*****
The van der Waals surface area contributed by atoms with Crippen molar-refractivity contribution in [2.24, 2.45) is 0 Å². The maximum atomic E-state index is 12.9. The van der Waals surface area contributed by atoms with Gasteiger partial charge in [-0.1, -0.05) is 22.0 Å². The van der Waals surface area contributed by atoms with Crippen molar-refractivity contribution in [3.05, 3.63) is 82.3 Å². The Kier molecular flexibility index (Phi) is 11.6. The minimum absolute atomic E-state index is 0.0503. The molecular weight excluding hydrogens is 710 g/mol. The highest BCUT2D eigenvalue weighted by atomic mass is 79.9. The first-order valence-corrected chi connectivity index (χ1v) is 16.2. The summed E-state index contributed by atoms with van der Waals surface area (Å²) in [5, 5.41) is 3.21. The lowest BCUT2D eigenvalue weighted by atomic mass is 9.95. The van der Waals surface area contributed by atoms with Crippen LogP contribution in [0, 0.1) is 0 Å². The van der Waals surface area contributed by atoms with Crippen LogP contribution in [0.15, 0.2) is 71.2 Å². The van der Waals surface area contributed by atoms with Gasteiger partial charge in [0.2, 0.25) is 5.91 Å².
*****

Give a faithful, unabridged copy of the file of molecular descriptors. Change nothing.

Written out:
The van der Waals surface area contributed by atoms with Crippen molar-refractivity contribution in [2.24, 2.45) is 0 Å². The maximum atomic E-state index is 12.9. The van der Waals surface area contributed by atoms with Gasteiger partial charge in [-0.1, -0.05) is 22.0 Å². The van der Waals surface area contributed by atoms with Crippen molar-refractivity contribution in [3.05, 3.63) is 82.3 Å². The Kier molecular flexibility index (Phi) is 11.6. The minimum absolute atomic E-state index is 0.0503. The molecular weight excluding hydrogens is 710 g/mol. The highest BCUT2D eigenvalue weighted by atomic mass is 79.9. The first-order valence-corrected chi connectivity index (χ1v) is 16.2. The summed E-state index contributed by atoms with van der Waals surface area (Å²) in [5, 5.41) is 3.21. The lowest BCUT2D eigenvalue weighted by atomic mass is 9.95. The van der Waals surface area contributed by atoms with Crippen LogP contribution in [0, 0.1) is 0 Å². The van der Waals surface area contributed by atoms with Crippen LogP contribution in [0.15, 0.2) is 71.2 Å². The van der Waals surface area contributed by atoms with Gasteiger partial charge in [0.2, 0.25) is 5.91 Å².